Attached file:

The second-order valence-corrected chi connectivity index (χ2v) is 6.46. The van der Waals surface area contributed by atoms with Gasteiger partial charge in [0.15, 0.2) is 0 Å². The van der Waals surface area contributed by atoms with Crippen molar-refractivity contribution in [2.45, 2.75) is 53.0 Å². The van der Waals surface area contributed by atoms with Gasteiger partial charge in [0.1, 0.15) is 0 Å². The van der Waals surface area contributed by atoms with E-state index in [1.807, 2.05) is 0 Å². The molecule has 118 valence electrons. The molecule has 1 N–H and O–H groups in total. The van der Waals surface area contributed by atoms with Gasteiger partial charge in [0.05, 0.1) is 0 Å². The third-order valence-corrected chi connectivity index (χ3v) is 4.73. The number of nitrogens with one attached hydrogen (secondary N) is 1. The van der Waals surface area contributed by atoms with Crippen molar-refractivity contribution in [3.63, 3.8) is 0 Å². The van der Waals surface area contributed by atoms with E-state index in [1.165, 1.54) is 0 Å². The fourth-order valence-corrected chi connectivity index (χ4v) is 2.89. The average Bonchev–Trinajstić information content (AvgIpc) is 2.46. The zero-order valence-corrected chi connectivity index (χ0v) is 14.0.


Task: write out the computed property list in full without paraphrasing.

The second-order valence-corrected chi connectivity index (χ2v) is 6.46. The van der Waals surface area contributed by atoms with Gasteiger partial charge in [0.15, 0.2) is 0 Å². The van der Waals surface area contributed by atoms with Crippen molar-refractivity contribution in [2.45, 2.75) is 53.0 Å². The van der Waals surface area contributed by atoms with Gasteiger partial charge in [0.1, 0.15) is 0 Å². The van der Waals surface area contributed by atoms with E-state index in [1.807, 2.05) is 0 Å². The molecule has 118 valence electrons. The molecule has 1 N–H and O–H groups in total. The van der Waals surface area contributed by atoms with Gasteiger partial charge in [0.05, 0.1) is 0 Å². The third-order valence-corrected chi connectivity index (χ3v) is 4.73. The number of nitrogens with one attached hydrogen (secondary N) is 1. The van der Waals surface area contributed by atoms with Crippen molar-refractivity contribution in [3.63, 3.8) is 0 Å². The van der Waals surface area contributed by atoms with E-state index in [1.165, 1.54) is 0 Å². The fourth-order valence-corrected chi connectivity index (χ4v) is 2.89. The average Bonchev–Trinajstić information content (AvgIpc) is 2.46. The zero-order valence-corrected chi connectivity index (χ0v) is 14.0.